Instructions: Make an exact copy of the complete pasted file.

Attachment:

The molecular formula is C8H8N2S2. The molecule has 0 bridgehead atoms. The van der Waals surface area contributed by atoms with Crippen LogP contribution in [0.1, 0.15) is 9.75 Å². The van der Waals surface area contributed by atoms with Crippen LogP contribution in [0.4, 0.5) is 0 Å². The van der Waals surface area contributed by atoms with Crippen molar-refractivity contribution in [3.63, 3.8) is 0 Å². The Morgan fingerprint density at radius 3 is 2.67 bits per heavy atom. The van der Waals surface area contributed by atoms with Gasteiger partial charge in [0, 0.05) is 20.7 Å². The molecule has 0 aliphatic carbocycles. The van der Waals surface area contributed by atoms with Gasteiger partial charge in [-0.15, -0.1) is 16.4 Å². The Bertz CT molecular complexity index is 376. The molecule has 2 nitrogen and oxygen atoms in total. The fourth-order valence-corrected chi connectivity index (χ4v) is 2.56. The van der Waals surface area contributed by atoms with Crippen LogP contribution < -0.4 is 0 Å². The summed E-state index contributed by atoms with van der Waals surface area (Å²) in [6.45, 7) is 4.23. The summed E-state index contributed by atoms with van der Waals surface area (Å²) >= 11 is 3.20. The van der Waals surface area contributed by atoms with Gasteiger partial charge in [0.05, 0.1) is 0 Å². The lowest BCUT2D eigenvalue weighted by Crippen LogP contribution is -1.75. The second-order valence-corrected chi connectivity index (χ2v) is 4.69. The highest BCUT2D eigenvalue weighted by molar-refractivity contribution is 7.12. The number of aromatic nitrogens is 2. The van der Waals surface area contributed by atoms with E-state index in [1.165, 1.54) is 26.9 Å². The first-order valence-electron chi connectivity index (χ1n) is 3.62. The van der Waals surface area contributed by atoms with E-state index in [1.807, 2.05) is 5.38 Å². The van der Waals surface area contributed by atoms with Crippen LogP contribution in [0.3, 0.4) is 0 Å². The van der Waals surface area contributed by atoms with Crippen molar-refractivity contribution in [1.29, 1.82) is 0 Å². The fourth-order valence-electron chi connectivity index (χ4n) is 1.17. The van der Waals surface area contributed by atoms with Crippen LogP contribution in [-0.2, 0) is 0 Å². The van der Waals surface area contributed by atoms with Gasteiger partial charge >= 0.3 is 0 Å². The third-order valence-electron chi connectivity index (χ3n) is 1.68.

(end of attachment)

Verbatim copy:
The molecular formula is C8H8N2S2. The molecule has 0 bridgehead atoms. The van der Waals surface area contributed by atoms with Crippen LogP contribution in [0.1, 0.15) is 9.75 Å². The van der Waals surface area contributed by atoms with Crippen LogP contribution in [0.4, 0.5) is 0 Å². The van der Waals surface area contributed by atoms with Crippen molar-refractivity contribution in [3.63, 3.8) is 0 Å². The Morgan fingerprint density at radius 3 is 2.67 bits per heavy atom. The van der Waals surface area contributed by atoms with Gasteiger partial charge in [0, 0.05) is 20.7 Å². The molecule has 0 aliphatic carbocycles. The van der Waals surface area contributed by atoms with Gasteiger partial charge in [-0.15, -0.1) is 16.4 Å². The Bertz CT molecular complexity index is 376. The molecule has 2 nitrogen and oxygen atoms in total. The fourth-order valence-corrected chi connectivity index (χ4v) is 2.56. The van der Waals surface area contributed by atoms with Crippen LogP contribution < -0.4 is 0 Å². The summed E-state index contributed by atoms with van der Waals surface area (Å²) in [6.45, 7) is 4.23. The summed E-state index contributed by atoms with van der Waals surface area (Å²) >= 11 is 3.20. The van der Waals surface area contributed by atoms with Gasteiger partial charge in [0.05, 0.1) is 0 Å². The lowest BCUT2D eigenvalue weighted by Crippen LogP contribution is -1.75. The second-order valence-corrected chi connectivity index (χ2v) is 4.69. The highest BCUT2D eigenvalue weighted by molar-refractivity contribution is 7.12. The number of aromatic nitrogens is 2. The van der Waals surface area contributed by atoms with E-state index in [1.165, 1.54) is 26.9 Å². The first-order valence-electron chi connectivity index (χ1n) is 3.62. The van der Waals surface area contributed by atoms with E-state index in [1.807, 2.05) is 5.38 Å². The van der Waals surface area contributed by atoms with Crippen LogP contribution in [0.3, 0.4) is 0 Å². The van der Waals surface area contributed by atoms with Crippen molar-refractivity contribution in [1.29, 1.82) is 0 Å². The fourth-order valence-electron chi connectivity index (χ4n) is 1.17. The van der Waals surface area contributed by atoms with Crippen LogP contribution in [-0.2, 0) is 0 Å². The van der Waals surface area contributed by atoms with Gasteiger partial charge >= 0.3 is 0 Å². The third-order valence-electron chi connectivity index (χ3n) is 1.68.